Opponents of the waiver proposed in the Senate say that the bill is supposed to improve special education, not just maintain what we already have. If the states and districts are no longer required to maintain their funding efforts, then there’ll be no extra money for students with disabilities, just the same amount of money there was before.

Paul Marchand, the director of the Disability Policy Collaboration for The Arc, is an opponent of this provision. The IDEA already gives the U.S. secretary of education a lot of discretion, and the Senate doesn't have to go any further, he said.

Again, I caution that because the stimulus bills are changing, some of these issues may soon be resolved. But until they are, it may be premature to celebrate all the "extra" special ed dollars that are coming to the states.


So, I thought the commissioner of ed would have to give waivers to allow funds to be supplanted. This is such a detailed thing, hard to advocate on from a citizen's perspective, but so critical, as I've already heard our mayor saying she would be able to use SPED stimulus money for non-sped purposes (at a community meeting on the city budget, LITERALLY the same day at which the SPED director said at my son's IEP meeting that he couldn't approve two recommendations of the Team for budget reasons...which I know is illegal, but welcome to SPEDland).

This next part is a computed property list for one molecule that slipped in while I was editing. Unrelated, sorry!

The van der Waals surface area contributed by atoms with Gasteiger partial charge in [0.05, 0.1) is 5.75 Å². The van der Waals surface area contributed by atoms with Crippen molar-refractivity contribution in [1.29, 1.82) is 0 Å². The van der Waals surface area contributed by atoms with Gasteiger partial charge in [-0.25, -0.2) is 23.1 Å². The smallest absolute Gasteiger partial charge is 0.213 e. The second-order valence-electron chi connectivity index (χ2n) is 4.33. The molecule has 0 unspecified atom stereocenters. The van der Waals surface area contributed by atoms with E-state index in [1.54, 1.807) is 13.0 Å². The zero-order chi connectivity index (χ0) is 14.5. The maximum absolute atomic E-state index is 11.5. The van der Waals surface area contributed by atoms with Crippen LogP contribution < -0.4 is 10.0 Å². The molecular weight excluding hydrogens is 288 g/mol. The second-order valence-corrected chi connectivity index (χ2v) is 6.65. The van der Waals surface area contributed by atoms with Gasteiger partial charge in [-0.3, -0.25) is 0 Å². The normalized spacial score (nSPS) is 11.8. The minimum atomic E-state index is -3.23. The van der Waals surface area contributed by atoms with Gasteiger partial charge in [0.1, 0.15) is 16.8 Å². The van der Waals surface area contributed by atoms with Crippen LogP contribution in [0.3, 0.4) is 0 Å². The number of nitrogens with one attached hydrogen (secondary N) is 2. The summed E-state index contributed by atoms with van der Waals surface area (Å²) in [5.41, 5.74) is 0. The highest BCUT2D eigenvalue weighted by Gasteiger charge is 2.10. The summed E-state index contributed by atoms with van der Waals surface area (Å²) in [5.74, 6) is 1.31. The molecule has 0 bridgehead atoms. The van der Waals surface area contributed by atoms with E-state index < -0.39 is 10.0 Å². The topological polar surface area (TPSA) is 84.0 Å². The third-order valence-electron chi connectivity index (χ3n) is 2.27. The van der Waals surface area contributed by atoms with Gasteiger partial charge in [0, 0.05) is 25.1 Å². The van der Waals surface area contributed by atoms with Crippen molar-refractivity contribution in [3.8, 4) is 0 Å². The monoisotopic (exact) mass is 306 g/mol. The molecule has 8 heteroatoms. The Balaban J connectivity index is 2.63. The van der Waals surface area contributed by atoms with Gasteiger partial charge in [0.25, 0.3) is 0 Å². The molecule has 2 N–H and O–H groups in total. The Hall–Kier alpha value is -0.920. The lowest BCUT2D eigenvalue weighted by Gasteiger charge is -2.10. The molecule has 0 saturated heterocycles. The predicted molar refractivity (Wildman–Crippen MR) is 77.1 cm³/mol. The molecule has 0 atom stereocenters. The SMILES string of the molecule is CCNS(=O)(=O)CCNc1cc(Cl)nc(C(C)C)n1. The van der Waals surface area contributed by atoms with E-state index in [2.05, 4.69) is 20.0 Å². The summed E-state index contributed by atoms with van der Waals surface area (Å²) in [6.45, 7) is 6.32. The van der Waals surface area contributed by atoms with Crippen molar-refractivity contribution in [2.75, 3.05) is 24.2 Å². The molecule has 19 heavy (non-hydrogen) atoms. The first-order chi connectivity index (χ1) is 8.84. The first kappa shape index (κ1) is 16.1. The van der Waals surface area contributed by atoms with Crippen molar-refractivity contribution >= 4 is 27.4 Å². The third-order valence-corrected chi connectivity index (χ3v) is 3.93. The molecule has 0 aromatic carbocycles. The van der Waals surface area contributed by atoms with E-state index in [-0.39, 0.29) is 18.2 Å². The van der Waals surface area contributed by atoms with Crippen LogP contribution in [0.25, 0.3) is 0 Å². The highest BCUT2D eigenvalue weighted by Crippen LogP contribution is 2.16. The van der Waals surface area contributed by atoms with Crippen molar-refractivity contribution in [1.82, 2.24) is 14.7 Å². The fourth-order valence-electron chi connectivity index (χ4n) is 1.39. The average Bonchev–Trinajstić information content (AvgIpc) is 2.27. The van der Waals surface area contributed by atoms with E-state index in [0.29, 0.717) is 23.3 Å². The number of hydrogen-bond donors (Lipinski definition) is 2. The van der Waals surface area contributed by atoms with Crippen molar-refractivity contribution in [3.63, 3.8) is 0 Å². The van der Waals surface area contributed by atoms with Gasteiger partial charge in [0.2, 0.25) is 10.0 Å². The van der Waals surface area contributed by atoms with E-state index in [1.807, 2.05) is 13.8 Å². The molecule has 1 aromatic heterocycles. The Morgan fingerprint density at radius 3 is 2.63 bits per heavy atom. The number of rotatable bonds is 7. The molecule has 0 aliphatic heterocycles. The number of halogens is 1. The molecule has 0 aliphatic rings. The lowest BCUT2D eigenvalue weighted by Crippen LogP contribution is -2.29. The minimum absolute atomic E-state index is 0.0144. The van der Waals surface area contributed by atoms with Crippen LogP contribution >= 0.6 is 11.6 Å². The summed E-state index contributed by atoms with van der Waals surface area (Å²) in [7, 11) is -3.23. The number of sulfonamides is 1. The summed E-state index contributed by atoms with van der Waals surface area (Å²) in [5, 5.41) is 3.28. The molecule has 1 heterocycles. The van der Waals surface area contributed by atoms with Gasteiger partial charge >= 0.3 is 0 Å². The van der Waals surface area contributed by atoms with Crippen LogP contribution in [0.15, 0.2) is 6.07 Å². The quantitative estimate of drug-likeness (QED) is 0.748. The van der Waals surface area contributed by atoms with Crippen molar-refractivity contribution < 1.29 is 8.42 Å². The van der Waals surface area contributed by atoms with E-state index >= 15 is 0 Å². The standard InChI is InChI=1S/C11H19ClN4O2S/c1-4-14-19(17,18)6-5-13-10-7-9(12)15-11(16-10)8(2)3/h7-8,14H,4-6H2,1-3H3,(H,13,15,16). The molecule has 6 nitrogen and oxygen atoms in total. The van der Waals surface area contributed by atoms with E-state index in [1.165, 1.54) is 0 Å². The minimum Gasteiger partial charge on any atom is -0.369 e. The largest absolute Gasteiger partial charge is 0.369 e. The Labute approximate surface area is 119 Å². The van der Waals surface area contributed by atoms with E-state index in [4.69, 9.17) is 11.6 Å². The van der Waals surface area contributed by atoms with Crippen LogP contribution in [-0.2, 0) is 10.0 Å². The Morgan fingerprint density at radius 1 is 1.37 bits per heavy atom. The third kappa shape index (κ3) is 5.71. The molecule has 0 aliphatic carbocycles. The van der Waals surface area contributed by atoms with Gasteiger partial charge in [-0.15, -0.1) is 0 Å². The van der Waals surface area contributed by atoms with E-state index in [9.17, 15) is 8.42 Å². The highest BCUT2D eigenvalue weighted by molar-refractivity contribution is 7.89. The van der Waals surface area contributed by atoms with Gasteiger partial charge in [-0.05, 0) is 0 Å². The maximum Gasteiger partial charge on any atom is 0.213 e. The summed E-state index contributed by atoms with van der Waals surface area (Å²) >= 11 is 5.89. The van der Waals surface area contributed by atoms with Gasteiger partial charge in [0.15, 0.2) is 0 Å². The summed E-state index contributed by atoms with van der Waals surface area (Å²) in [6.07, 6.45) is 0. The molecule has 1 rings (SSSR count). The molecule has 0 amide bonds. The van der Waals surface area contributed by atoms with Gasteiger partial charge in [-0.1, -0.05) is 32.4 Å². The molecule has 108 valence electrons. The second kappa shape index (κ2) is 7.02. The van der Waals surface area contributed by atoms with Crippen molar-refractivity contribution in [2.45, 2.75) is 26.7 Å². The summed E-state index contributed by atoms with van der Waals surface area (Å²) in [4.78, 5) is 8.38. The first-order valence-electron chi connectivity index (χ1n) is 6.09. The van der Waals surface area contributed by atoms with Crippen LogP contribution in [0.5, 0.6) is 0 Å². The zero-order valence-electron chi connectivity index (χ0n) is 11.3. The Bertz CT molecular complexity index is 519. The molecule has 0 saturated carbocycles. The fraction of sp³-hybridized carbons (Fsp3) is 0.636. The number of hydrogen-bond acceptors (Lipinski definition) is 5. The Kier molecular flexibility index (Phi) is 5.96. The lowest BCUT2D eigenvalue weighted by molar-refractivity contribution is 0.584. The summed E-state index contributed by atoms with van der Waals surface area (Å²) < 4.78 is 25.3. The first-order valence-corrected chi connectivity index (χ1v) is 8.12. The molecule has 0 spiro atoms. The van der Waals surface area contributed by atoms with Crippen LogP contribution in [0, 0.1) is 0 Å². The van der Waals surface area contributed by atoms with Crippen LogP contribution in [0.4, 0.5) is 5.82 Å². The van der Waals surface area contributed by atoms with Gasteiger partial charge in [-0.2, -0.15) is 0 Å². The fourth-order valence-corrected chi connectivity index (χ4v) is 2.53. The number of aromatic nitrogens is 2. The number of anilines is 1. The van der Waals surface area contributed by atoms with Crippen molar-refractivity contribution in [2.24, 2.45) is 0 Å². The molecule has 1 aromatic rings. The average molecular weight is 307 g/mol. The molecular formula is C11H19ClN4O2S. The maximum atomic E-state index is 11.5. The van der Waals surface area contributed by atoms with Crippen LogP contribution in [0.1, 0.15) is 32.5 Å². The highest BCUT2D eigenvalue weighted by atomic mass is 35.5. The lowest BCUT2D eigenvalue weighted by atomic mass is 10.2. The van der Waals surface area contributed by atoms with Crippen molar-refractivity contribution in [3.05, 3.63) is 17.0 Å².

I'm truly relieved that the compromise (I have other choice words for it) preserved IDEA money. But it slashed state funding, and without MOE/supplement, not supplant language, and without money to keep the states from cutting local aid in equal amounts to the stimulus, that money might as well be a snow removal provision as far as my child's life is concerned.

I've rarely felt so directly affected by a senate debate, even when my right to marry or other personal issues were in play. This matters. I hope they don't screw it up.

Hi Mamacate. You're right that this extraordinarily complex. It seems like part of this is a philosophical issue at the bureaucrat level: is the stimulus purely to provide relief? Because in that case, it would seem that you actually WANT to supplant local/state dollars, because the states are struggling just to keep themselves afloat.

If the money is supposed to improve services in some way, then a generous granting of waivers seems like a shell game. There are non-spending related ways to improve services, of course. But providing the same amount of money to the states with no guidance other than to do what they've been doing doesn't seem to be a good way to achieve that goal.

Surfing around this morning, I found a letter that Jack O'Connell, the superintendent of public instruction in California, wrote to members of his congressional delegation. He is arguing in favor of the Senate waiver provisions, so this is good to read for another POV:


And here's the Education Trust, an organization arguing against waiver provisions: